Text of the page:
Sunday, December 21, 2008

Feeling quite alive in Dead Space

Today I completed the Sci-Fi horror game Dead Space, and with it, conquered my irrational fear of scary video games. I kinda wuss out sometimes. Stuff makes me jump. Sounds make me look around like I am being hunted. It's spooky, OK? Either way, I challenged on, beat it, and more importantly loved it more and more the further I got. There were an incredible number of things that went really well in this one, and in a year where it had to stack up against GTA IV and Fall Out 3, not to mention Gears 2, Dead Space will be passed over by too many. Read this poorly written review, and please give the game a shot.

We can begin with the story. I love the world design and the notion that humanity has developed ships and fleets that roam the galaxy tearing apart planets to harvest them. The whole "derelict space craft with aliens on board" is over played a bit, but as Dead Space's story develops and you learn more about what you encounter, you become enthralled in the religion, technology and people the game thrusts upon you. So while it started fast and kept a moderate pace of story content, the final few chapters (12 total) really ramped up the excitement of discovering your protagonist's fate.

The art and aesthetics are where this really becomes a gem. Blood, destruction, blood, guts, blood, flickering lights.. and you get it, blood. It is everywhere and its not over done, but done just well enough to make you imagine each scene's occurrences before you arrived. The sound design is phenomenal, and possibly the single best effect of the whole game. The things you hear that are just sound track merge so well with the sounds of creatures and machinery you interact with, that you struggle to tell if you are currently being hunted or are safe. The game manages to never make you feel truly secure, always keeping you on your toes, never rewarding you with a sense of security after a battle. Ya know how in old cartoons if a door or boulder or anything in the scene were going to be a part of the animation, it had a different color or look than the backdrop? You could tell what was part of the foreground and not the background. Well in Dead Space, you can't. It merges into one freaky world audibly and visually so well.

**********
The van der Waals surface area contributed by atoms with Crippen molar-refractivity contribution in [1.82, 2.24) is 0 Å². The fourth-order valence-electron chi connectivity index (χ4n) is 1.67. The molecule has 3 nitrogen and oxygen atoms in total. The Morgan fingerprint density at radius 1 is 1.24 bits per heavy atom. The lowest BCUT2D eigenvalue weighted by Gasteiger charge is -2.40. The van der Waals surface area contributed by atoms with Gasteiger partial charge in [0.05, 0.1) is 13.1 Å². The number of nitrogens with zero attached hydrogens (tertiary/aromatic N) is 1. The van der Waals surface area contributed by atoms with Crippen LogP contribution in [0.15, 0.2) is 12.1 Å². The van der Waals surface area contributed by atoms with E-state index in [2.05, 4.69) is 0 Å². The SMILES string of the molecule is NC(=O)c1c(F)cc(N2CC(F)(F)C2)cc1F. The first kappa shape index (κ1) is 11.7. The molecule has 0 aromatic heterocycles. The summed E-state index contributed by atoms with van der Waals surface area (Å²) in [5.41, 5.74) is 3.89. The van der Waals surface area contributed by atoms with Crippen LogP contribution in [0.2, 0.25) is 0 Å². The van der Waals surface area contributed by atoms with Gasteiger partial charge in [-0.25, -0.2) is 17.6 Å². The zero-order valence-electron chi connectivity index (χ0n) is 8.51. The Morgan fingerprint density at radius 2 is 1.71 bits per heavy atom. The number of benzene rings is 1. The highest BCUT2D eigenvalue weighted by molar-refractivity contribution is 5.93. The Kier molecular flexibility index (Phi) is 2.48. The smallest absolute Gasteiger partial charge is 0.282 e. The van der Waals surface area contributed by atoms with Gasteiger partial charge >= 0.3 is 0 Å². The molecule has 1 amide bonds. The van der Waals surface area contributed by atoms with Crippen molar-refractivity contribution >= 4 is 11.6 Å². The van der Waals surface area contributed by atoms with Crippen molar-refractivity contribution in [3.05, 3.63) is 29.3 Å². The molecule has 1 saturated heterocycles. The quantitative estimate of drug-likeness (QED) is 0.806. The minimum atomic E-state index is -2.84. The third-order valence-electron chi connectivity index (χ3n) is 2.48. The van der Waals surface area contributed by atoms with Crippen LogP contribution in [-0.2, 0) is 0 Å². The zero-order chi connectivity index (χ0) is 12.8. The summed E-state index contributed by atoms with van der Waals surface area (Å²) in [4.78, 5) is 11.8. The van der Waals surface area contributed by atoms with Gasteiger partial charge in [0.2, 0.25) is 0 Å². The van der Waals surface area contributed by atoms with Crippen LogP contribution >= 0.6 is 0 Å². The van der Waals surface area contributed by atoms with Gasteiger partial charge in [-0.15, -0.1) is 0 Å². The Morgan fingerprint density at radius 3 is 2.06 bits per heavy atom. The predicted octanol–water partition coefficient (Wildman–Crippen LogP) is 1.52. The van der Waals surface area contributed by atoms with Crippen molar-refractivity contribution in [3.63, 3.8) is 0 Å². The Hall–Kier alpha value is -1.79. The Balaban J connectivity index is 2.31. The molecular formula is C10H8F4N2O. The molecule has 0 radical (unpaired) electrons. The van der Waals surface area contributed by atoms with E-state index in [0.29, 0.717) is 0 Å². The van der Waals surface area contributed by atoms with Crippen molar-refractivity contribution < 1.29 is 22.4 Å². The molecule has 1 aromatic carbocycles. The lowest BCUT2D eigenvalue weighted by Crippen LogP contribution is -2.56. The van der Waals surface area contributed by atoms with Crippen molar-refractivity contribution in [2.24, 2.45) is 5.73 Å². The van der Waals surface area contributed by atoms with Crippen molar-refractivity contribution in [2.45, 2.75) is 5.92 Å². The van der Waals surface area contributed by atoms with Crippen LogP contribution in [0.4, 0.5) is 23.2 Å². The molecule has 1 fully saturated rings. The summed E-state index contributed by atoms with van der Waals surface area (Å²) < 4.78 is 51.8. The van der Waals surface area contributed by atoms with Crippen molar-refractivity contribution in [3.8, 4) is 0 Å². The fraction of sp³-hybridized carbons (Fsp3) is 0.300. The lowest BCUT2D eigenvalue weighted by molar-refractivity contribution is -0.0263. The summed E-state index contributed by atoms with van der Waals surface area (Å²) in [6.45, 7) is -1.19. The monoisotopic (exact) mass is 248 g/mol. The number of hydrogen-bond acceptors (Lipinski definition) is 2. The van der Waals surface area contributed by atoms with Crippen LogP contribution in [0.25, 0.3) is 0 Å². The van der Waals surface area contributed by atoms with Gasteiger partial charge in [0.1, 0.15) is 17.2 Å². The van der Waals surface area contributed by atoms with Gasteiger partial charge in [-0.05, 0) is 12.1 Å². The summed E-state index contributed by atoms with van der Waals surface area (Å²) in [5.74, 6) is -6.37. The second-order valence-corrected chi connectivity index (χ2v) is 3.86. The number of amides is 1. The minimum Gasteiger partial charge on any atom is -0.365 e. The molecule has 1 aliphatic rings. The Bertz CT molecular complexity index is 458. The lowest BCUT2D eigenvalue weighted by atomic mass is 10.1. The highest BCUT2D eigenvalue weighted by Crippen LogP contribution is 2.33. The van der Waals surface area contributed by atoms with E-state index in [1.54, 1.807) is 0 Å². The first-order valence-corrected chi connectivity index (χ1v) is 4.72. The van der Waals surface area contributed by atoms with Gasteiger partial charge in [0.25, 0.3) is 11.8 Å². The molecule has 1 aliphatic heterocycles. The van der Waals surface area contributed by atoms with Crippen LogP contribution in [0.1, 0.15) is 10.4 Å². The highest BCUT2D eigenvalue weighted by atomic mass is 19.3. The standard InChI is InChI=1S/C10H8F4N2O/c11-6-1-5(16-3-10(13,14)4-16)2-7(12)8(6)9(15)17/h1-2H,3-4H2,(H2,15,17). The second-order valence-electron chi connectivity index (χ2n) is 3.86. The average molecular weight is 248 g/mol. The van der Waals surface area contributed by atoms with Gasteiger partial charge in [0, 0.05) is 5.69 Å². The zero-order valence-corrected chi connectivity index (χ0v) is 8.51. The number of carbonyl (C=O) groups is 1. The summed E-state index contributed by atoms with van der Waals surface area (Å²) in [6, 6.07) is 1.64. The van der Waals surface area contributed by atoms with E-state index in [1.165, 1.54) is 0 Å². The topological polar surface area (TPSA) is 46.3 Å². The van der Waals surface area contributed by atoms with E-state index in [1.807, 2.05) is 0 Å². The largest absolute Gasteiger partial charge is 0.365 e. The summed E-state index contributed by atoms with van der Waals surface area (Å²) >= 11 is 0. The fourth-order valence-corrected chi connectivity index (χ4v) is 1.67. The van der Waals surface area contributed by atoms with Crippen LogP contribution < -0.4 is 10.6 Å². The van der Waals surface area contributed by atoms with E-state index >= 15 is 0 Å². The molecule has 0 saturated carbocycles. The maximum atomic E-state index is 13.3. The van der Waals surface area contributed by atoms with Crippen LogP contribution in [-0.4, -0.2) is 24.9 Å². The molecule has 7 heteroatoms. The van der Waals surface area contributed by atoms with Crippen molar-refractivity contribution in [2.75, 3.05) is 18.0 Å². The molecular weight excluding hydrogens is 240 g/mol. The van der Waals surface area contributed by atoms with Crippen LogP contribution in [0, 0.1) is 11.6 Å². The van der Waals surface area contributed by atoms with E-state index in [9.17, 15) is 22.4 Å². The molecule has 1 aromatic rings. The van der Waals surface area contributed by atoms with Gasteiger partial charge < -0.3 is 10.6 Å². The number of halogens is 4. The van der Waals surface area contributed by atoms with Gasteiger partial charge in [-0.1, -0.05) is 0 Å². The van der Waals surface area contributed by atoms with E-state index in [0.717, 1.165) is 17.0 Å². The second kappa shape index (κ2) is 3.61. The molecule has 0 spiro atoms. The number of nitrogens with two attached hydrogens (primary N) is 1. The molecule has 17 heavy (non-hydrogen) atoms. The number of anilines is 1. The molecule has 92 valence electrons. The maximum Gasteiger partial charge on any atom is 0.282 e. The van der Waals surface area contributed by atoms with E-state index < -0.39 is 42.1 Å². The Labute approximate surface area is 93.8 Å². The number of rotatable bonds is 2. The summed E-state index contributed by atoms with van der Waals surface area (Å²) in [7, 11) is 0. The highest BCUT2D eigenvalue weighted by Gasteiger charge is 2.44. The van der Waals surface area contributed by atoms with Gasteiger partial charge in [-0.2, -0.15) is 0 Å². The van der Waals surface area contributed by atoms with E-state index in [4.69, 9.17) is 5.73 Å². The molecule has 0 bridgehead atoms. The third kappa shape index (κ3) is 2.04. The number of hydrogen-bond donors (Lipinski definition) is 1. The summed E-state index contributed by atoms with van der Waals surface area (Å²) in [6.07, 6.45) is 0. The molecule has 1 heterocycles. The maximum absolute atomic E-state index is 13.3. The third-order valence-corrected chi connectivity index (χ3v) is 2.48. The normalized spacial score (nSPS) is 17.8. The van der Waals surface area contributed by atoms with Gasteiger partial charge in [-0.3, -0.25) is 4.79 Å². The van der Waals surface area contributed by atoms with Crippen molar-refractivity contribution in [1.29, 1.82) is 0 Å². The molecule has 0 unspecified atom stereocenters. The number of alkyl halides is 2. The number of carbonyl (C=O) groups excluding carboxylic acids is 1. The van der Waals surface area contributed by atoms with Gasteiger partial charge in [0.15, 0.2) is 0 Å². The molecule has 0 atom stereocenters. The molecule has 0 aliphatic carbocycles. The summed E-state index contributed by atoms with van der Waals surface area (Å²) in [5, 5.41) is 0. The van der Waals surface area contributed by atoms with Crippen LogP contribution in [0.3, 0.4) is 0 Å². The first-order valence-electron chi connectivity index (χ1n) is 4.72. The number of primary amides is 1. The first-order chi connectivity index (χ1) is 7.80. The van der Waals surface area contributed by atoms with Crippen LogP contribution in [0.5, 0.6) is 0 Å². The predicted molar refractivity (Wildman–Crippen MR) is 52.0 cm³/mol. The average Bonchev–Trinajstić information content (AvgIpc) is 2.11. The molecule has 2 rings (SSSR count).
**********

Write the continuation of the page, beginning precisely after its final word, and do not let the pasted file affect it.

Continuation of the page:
Some of my favorite aspects of the game were its HUD design and weaponry. All menus, controls, maps, video dialog, all come up from a holographic projection in your suit. With your character set slightly off to the left in third person, your suit projects navigation, inventory and weaponry to the right of the screen. Once you master an amazingly simple control scheme, the game moves fluidly and you feel as if you really stand in the ship, running for your own hide. The weaponry is a strong suit for the game because they did not just arm you with machine guns, rocket launchers and lasers. Managing to turn mining equipment into powerful weapons, and give you the ability to upgrade them as the game moves on, really added to the helpless non-soldier feeling of your character.

Dead Space does have its fall offs. You never really feel much emotion from or for the main character. No voice, face or personality makes him hard to connect to, particularly in respect to his love interest on the ship. I found out late that you have the ability to go back and read his journal, but it does not help as much as is needed. The other major gripes are the times the game tries to be something it isn't. Playing basketball and asteroids is not the strong suit of Dead Space, but they included it to break up the story I suppose. For me, it just ruined the flow.

In the end, the game got almost everything right. Fresh weaponry and inventory ideas, unrelenting pursuit and fear, the morbid quiet of outer space. Dead Space comes up huge, and is worth every childish scream that made me feel like a lil girl.

Score: 5 out of 5 headless floating corpses dripping blood all over my TV screen.